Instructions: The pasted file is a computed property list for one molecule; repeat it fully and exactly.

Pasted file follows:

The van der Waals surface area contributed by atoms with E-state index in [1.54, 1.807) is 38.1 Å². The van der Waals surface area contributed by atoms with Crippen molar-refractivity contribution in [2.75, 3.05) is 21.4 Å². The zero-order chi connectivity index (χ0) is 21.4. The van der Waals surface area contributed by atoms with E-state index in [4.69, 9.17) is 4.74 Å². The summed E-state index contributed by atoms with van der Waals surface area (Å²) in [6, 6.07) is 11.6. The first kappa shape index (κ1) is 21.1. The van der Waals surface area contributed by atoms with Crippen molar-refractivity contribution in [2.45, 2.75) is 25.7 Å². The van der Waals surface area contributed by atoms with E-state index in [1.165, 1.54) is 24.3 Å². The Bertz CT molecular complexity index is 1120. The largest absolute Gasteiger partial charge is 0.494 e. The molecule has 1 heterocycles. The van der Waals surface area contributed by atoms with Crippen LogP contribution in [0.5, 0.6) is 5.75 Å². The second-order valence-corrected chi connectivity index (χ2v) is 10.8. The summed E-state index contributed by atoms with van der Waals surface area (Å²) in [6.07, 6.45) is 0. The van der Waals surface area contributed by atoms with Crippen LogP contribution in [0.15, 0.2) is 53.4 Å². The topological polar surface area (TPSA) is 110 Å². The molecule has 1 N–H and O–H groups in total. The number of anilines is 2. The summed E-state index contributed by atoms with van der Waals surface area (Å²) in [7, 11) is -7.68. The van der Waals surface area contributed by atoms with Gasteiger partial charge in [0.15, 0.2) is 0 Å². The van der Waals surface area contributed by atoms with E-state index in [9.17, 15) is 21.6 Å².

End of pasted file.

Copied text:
The van der Waals surface area contributed by atoms with E-state index in [1.54, 1.807) is 38.1 Å². The van der Waals surface area contributed by atoms with Crippen molar-refractivity contribution in [2.75, 3.05) is 21.4 Å². The zero-order chi connectivity index (χ0) is 21.4. The van der Waals surface area contributed by atoms with E-state index in [4.69, 9.17) is 4.74 Å². The summed E-state index contributed by atoms with van der Waals surface area (Å²) in [6, 6.07) is 11.6. The first kappa shape index (κ1) is 21.1. The van der Waals surface area contributed by atoms with Crippen molar-refractivity contribution in [2.45, 2.75) is 25.7 Å². The van der Waals surface area contributed by atoms with E-state index in [1.165, 1.54) is 24.3 Å². The Bertz CT molecular complexity index is 1120. The largest absolute Gasteiger partial charge is 0.494 e. The molecule has 1 heterocycles. The van der Waals surface area contributed by atoms with Crippen LogP contribution in [0.5, 0.6) is 5.75 Å². The second-order valence-corrected chi connectivity index (χ2v) is 10.8. The summed E-state index contributed by atoms with van der Waals surface area (Å²) in [6.07, 6.45) is 0. The van der Waals surface area contributed by atoms with Crippen LogP contribution in [0.15, 0.2) is 53.4 Å². The topological polar surface area (TPSA) is 110 Å². The molecule has 1 N–H and O–H groups in total. The number of anilines is 2. The summed E-state index contributed by atoms with van der Waals surface area (Å²) in [7, 11) is -7.68. The van der Waals surface area contributed by atoms with Gasteiger partial charge in [0.15, 0.2) is 0 Å². The van der Waals surface area contributed by atoms with E-state index in [9.17, 15) is 21.6 Å².